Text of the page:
The Red Sox Collapse – Why?

Introduction

My father insisted that I be a student of all major sports in Boston. That included 4 professional teams (Bruins, Celtics, Patriots, and Red Sox) and the Harvard football team. I have gotten beyond Harvard (college sports are a joke in Boston), but I remain focused on what is going on with the other teams.

This year’s collapse of the Red Sox was epic. On September 4th, the Red Sox had a nine game lead in the American League wild card race with 24 games left to play. Baseball statisticians estimate that means they had slightly more than a 1 in 500 chance not to make the playoffs. And last Wednesday night, with the Red Sox leading Baltimore and Tampa Bay (the wild card competitor) losing to the Yankees, it seemed even more certain…. So what went wrong? How could a team go from winning 83 games and losing 52 to one that loses 20 and wins only 7 in September? Below, I compare Red Sox performance in hitting, fielding, and pitching before September and in the last month to find the answer. All data in this article are from ESPN.

Hitting

Consider first batting averages. Table 1 gives them for the Red Sox key hitters. And certainly, some fell off markedly in September. Varitek is an old man, and his slump was predictable. Lowrie is a bit player and only had a couple of good months, and Youkilis by then had numerous injuries. Saltalamcchia – wow! And he is supposed to be the catcher for the future? It is also notable that both Gonzales and Ortiz, two important hitters, also did not do as well in September as earlier in the season.

Table 1. – Batting Averages

On the other hand, Pedroia hit just as well in September as earlier, while Ellsbury, Scutaro, and McDonald had very good Septembers. In fact, the average batting average for these players, weighted by their at bats, was actually higher in September than earlier.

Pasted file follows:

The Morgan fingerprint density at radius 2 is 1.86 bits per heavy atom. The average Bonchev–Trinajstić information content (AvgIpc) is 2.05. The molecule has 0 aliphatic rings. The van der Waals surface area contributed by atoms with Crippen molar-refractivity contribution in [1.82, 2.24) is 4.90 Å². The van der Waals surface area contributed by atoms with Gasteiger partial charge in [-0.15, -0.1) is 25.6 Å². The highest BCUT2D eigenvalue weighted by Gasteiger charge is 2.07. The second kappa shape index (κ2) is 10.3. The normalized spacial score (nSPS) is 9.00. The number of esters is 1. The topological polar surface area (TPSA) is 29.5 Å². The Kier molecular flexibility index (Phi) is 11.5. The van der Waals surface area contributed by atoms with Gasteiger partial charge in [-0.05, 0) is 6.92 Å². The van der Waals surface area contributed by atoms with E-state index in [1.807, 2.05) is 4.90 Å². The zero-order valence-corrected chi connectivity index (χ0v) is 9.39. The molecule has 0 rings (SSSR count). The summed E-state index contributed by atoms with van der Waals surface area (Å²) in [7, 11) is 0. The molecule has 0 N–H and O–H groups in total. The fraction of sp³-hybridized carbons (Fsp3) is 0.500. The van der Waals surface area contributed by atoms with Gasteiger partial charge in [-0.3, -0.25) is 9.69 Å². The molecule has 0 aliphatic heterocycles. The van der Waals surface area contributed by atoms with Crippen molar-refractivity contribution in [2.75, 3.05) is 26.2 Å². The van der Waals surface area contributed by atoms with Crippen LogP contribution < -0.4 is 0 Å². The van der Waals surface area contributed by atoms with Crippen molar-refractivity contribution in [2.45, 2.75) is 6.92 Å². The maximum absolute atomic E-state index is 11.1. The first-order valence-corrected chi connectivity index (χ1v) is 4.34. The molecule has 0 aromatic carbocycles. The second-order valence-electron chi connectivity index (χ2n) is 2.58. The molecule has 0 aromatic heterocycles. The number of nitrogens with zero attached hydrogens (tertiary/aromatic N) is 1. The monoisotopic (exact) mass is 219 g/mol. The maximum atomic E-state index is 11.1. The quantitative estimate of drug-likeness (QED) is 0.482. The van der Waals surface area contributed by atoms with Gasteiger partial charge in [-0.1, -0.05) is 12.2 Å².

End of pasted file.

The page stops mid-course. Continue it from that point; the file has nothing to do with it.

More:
How about runs scored? The Red Sox led the League with 875 runs scored in the regular season. Before September, they scored 5.40 runs per game. In September, that increased slightly to 5.41.
I conclude that hitting was not the problem.

Fielding

Red Sox fielding really fell off in September. They committed 26 errors in 27 games for an error to game ratio of .96. For the earlier months, they committed 66 errors for a ratio of .49.

Pitching

Table 2 provides earned run data for pitchers in September and earlier in the year. Like fielding, the falloff in pitching is quite profound. Bard, Becket, and Lester, three key players who had pitched well earlier in the year, had miserable Septembers. Matt Albers, who had pitched quite well after coming back from an injury, had a bad September. And Lackey, who had been pitching poorly all year, had an even worse September. In contrast, Aceves and Atchison improved their performances in September.

Table 2. – Red Sox Pitching, 2011

The average earned run average in September was a miserable 5.81 after having been a tolerable (given the team’s run scoring power) 3.84 earlier.

There has been talk about some pitchers being out of shape towards the end of the year. So I looked at what happened to the number of innings pitched in September relative to earlier in the year.

Table 3. – Innings Pitched Per Game

Here again, the fall off by starting pitchers was notable. Only Becket was able to last 6 innings in September! 6 innings? Should that be the standard for front line starting pitchers?

Perspectives

At the beginning of the year, there was general agreement that the Red Sox had the strongest core of starting pitchers. Bad luck in the form of injuries intervened. Two of those pitchers Buchholtz and Matsuzaka) went down for the year because of injuries. But the remaining pitchers did not perform as top line players.
Table 4 provides data on the American League pitchers who threw the most innings in 2011.

Table 4. – Leading AL Pitchers

Source: ESPN

None of the Red Sox pitchers managed to pitch 200 innings. Sabathia’s salary is special, but at least he is performing well.

Conclusions

Bad pitching and fielding at the end of the season did the Red Sox in. And the Red Sox, as has become the norm, are stuck with several players with long term contracts that are not performing.

None of the Red Sox pitchers managed to pitch 200 innings. Sabathia’s salary is special, but at least he is performing well. Conclusions

Bad pitching and fielding at the end of the season did the Red Sox in. And the Red Sox, as has become the norm, are stuck with several players with long term contracts that are not performing.

The content above was saved on the old Morss Global Finance website, just in case anyone was looking for it (with the help of archive.org):
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